By David Kelly –
Americans love their cars.
As long as there have been cars, there have been car dealers. But dealerships did not have the money or space to keep an example of every model in every color for buyers to choose from. This is why Promotional cars, commonly referred to as Promo or Annual cars were introduced as a selling tool. While automakers have always made small replicas of their cars, the 1950s and 60s are considered the heyday. Starting around 1950, US automakers began making highly detailed plastic miniature versions of their new car lines, in every body and color combination. These were released the same day as the new model year cars were & typically displayed in cases within the showroom. This was a two pronged strategy to get more people in for test drives, the other being that well behaved kids could get a free toy car if their parents seemed sincerely interested in purchasing the actual car.
Promo cars are 1/25 scale, which is approximately 6 inches long for an average car. These were not model car kits, these were complete cars built at the factory, many of which had a friction drive motor in them. The models were accurately rendered with many options visible, two-tone paint when available and detailed interiors. Many promos, especially Fords, had selling features molded into the underside of the cars. My 1961 Thunderbird, for example, has over 10 features spelled out underneath – Such as: “Cruise-o-matic drive, power steering and self adjusting brakes all standard equipment”, “New 12,000 mile or 1 Year Warranty” and ” Thunderbird…Unique in all the world”.
There were many manufacturers making promo cars for the US car companies. The most prolific were Jo-han, AMT, Revell, Monogram, Lindberg, and MPC. Many of these also made model car kits that you built and painted yourself, sold through hobby shops, which are still popular today. Dealer promo models were readily available through the 1970s & in limited supply into the 1990s. AMT, Revell and Monogram all still make car kits. Jo-han has changed hands several times, but is currently owned by Mr. Okey Spaulding, who is said to be using the original vintage molds to make limited edition replica promo cars, but no website could be found for Jo-han.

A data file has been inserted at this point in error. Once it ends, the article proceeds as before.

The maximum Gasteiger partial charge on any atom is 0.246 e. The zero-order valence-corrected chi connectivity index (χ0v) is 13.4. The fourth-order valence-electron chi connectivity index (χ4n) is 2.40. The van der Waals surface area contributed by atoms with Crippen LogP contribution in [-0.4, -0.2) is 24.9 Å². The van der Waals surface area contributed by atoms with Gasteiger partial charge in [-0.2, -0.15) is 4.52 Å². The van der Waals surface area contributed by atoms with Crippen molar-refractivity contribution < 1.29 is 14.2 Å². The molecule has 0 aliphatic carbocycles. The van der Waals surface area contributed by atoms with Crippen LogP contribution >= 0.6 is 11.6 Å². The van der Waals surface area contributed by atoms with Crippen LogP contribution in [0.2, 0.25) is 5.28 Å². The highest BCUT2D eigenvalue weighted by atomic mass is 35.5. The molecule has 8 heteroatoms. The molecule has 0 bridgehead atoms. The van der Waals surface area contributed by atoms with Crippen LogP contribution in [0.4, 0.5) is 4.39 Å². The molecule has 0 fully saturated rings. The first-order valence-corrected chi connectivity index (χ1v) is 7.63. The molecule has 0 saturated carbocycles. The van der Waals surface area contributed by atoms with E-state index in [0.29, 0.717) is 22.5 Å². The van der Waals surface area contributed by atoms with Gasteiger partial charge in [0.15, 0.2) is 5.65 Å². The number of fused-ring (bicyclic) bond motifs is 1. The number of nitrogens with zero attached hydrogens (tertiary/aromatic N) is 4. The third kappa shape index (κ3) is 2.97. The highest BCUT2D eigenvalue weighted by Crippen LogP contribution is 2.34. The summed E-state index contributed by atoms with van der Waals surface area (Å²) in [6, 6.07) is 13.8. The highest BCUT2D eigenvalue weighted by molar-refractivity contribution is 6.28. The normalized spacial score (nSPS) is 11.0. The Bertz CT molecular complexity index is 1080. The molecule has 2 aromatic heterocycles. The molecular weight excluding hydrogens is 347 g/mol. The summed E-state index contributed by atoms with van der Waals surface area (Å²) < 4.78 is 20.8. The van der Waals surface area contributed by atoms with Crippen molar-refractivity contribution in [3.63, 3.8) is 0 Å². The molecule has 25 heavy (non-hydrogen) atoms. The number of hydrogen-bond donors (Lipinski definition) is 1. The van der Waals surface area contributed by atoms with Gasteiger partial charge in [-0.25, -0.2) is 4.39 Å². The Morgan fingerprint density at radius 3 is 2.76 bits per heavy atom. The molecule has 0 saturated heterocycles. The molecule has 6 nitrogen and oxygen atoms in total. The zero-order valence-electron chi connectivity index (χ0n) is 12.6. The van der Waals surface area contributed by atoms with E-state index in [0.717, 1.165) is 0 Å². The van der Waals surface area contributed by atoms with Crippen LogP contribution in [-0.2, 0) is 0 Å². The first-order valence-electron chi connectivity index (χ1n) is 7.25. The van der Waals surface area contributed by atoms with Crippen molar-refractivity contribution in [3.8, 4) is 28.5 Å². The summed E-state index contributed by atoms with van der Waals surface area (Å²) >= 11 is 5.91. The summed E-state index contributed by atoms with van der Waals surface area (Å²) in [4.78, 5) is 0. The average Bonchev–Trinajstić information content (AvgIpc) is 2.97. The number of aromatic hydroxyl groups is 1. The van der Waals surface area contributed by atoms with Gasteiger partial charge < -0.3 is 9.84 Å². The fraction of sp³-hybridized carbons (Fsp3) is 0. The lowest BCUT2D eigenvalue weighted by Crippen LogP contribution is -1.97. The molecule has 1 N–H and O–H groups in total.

The original 1950’s and 60’s promos are highly collectible, as most did not survive their time as kid’s toys and even fewer exist with original boxes. Prior to 1964, many of the manufacturers used an acetate plastic that warped over time. Later models used styrene, which was much more stable. You can see in several of the photos, the warping of the bodies on the earlier cars. They typically range in price from $20-100 for common examples and rare, sought after cars going in the $200-500 range.
There were many other promotional items given away at dealerships in the 50’s and 60’s, but my other favorite is cameras. I have an example of an Imperial Savoy camera that was mailed to customers who test drove a 1963 Mercury Comet. Ford/Lincoln/Mercury used this promotion frequently in the 1960s. Imperial Cameras were just as colorful as the cars. For more info on colorful cameras from this period, please check last week’s article here, under the VINTAGE category in the menu bar.
Photos by David Kelly and Tom Costantini. For more photos of actual vintage cars, please check out: instagram.com/dkcomet or search the hashtags: #dkcars